© The Mightyphoto of woman in room filled with graffiti
I was officially diagnosed with borderline personality disorder (BPD) two years ago, but I have experienced symptoms since my early teens. Through the events and the subsequent stress of this past year, I started to experience aspects of BPD that I never had before.
I work in health care, and when March came along, my job changed drastically and continued to change and be unpredictable for months. None of us knew what to expect with the onset of the coronavirus (COVID-19) pandemic in the United States, and looking back I'm amazed that I got through that time in my life, as a person who lives with BPD and intense anxiety.
I started to experience a type of anxiety that I never realized I could, sparked by intense stress. I had this fear that I knew inside was irrational, but the panic was so overwhelming that I couldn't shut it off. I started to have paranoid ideation that someone was going to break into my bedroom window. It started off so that I would ruminate just before bed, and progressed to sleepless nights and fear even during daylight hours.
I told my therapist about my paranoia, and she explained that I was experiencing transient stress-related paranoid ideation, a symptom often experienced by people with BPD or post-traumatic stress disorder (PTSD).
Gallery: Carrie Fisher's Struggle with Mental Illness: In Her Own Words (People)
Transient Stress-Related Paranoid Ideation is different than delusional paranoia, the type of paranoia you most often hear about. This type of paranoid ideation comes and goes - it is transient, meaning it is usually short-lived and impermanent. Paranoia comes up in my life as suspicion that my friends are upset with me, or that they're conspiring behind my back. It shows itself as interpretations of facial expressions and judgmental looks that don't always fit the facts, and it ranges to having thoughts that a stranger is going to come in through my window at night. Paranoid ideation can occur in BPD, PTSD and psychotic disorders. By definition, paranoia is characterized by the experience of feeling threatened, persecuted or conspired against. Symptoms can include, anxiety, stress, distrust, feeling persecuted by others, feeling like you're being watched or spied on and interpreting body language, words and glances as hostile.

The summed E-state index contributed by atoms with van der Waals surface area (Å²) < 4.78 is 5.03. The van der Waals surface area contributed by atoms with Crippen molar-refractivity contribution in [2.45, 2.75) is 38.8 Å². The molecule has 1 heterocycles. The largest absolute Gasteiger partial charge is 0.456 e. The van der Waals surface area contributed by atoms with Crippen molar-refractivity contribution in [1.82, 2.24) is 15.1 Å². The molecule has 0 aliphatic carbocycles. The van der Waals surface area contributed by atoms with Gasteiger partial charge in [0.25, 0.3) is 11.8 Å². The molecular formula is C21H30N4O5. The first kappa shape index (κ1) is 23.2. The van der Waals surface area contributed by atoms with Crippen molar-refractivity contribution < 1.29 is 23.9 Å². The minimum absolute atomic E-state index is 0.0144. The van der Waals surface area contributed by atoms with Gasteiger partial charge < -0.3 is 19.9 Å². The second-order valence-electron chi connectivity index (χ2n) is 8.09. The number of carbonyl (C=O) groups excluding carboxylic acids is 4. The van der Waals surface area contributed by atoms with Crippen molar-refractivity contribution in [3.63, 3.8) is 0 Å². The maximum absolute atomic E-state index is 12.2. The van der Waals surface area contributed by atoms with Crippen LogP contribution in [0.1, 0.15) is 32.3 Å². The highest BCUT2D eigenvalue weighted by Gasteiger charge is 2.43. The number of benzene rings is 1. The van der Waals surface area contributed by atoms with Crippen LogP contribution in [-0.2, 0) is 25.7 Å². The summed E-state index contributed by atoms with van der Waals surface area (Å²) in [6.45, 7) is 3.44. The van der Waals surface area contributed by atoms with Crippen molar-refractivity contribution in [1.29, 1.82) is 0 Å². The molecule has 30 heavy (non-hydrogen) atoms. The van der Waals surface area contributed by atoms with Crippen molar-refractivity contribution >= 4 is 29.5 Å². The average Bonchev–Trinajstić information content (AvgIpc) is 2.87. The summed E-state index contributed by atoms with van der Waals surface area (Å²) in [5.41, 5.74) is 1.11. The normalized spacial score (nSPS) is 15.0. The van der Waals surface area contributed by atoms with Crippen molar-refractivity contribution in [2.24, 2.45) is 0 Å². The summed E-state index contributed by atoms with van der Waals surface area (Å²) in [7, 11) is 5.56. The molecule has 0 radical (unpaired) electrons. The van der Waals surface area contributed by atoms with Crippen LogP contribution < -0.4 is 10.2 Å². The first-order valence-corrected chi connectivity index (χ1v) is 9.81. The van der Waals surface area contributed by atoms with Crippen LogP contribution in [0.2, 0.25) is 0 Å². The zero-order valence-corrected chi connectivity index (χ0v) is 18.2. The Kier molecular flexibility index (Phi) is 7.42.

A couple of months into the pandemic, I still wasn't managing my stress properly. I was working in a health care job, taking calls mostly related to COVID-19, while at the same time experiencing my own anxiety related to the health of myself and my family members. I was continuously listening to other people talk about their fears, worries and grief, take out their frustrations on me, talk to me about the symptoms they were experiencing, sometimes severe, and I wasn't able to separate myself from the weight of it all.
I began to experience other paranoid thoughts around this time. My blood pressure was always high, my heart was constantly racing and I was in a state of perpetual worry. I was alone with my thoughts each evening, and convinced myself that I was going to slip into psychosis and no one would be around to help me. The anxiety was so intense that I could sometimes see the room around me dissolving into a white cloud. I felt like every sensation in my body was heightened, and could feel my heartbeat pounding for days on end. I could feel my thoughts slipping away from me as though I was constantly forgetting what had just happened. I felt like I couldn't grasp onto a thought long enough to articulate it, and I convinced myself that if this went on long enough, I was going to lose my mind for good. This had to be the most terrifying time in my life. It's exhausting to battle your own mind each day, especially when it tries so hard to convince you that it's slipping away from you.
Eventually, through group and individual dialectical behavior therapy (DBT), I was able to learn mindfulness techniques to get myself through this stressful time. I was able to become aware of when my thoughts were stemming from a place of anxiety and paranoia rather than reality, and I could remind myself that it was temporary, and not based in fact. I learned to describe what I was feeling and experiencing out loud and on paper, check the facts and practice meditation to help with relaxation.
The other thing that pulled me out of this stress cycle was physical activity. I began exercising for 30 minutes a day and I felt the stress and tension slowly melt away. Soon after I started exercising and meditating regularly, I felt more in control of my mind and my emotions than I had in a very long time.
I believe that I'll always experience transient paranoia in one way or another, mainly through interpretations or assumptions, but DBT has given me the tools to check myself and to pull myself out of the stress cycle if it becomes more powerful.